Toepfer Sees No Indication of Sub-Average German Corn Yield
There is “no indication” that German corn yields will be below average after a heat wave in August, Alfred C. Toepfer International GmbH said.
Germany may produce 5.24 million metric tons of corn this year, little changed from last season and down from last month’s forecast of 5.29 million tons, the Hamburg-based trader said today in an e-mailed report. Production in the 27-nation European Union may be 53.27 million tons, down from last month’s estimate of 54.58 million tons and last year’s harvest of 65.35 million tons, it said.
Global benchmark corn prices reached a record $8.49 a bushel in August on the Chicago Board of Trade as dry weather from the U.S. to Russia and eastern Europe reduced yields. While the crop fell 13 percent since then, it’s still the fifth-best performer this year on the Standard & Poor’s GSCI gauge of 24 commodities.
“We expect the maize prices to stabilize in the next few months,” Toepfer said in the report. Maize is a term used for corn. “Furthermore, in various consumer regions the price for maize is below that for wheat. This is the reason why we expect an increase in demand,” as both grains can be used in feed, it said.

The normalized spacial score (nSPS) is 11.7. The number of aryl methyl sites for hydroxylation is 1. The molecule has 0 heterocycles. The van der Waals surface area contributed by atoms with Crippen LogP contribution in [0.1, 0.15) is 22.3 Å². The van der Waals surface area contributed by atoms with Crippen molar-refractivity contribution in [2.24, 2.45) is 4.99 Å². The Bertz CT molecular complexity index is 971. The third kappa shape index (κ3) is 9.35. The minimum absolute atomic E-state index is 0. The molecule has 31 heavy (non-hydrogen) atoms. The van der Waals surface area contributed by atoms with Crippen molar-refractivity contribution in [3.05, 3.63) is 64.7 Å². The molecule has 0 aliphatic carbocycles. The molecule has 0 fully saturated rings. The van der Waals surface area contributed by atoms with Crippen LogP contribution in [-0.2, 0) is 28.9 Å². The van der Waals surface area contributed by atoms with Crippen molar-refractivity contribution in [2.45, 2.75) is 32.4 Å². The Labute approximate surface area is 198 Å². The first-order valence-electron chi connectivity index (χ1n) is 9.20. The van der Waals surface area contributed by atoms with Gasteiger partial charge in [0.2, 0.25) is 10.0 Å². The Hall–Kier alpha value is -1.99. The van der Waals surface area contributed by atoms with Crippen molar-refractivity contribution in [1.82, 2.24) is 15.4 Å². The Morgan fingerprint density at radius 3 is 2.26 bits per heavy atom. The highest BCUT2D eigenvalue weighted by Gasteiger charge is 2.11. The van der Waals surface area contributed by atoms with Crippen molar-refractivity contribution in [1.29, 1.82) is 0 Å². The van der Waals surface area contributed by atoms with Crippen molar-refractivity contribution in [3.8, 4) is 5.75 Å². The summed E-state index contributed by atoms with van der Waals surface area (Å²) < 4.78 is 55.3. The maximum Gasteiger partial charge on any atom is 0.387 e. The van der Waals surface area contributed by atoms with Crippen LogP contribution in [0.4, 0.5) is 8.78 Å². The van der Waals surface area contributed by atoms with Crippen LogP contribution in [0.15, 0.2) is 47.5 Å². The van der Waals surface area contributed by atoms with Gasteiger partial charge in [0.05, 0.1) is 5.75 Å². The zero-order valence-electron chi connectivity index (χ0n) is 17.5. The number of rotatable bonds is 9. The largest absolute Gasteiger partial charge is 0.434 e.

EU wheat production may total 123.54 million tons, down from the September forecast of 124.29 million and output last year of 129.64 million tons, Toepfer said. In Germany, the harvest may total 22.65 million tons, less than the September projection of 22.74 million tons.
EU rapeseed output may total 19.38 million tons, up from last month’s forecast at 19.18 million tons, the trader said. Production in Germany may be 5.03 million tons, unchanged from last month’s projection and up from 3.9 million tons in the previous season. Germany is the EU’s second-largest producer of rapeseed and wheat, after France, according to Toepfer.
The rapeseed area in Germany may be “expanded significantly” in the next season as winter-crop planting is progressing smoothly for the first time in three years, Toepfer said. Planting was “reduced drastically” last year because of rains in northern areas, it said.
“Though the seeding of winter grain was slowed by recent rainfall, there is still enough time to finish up seeding,” Toepfer said.
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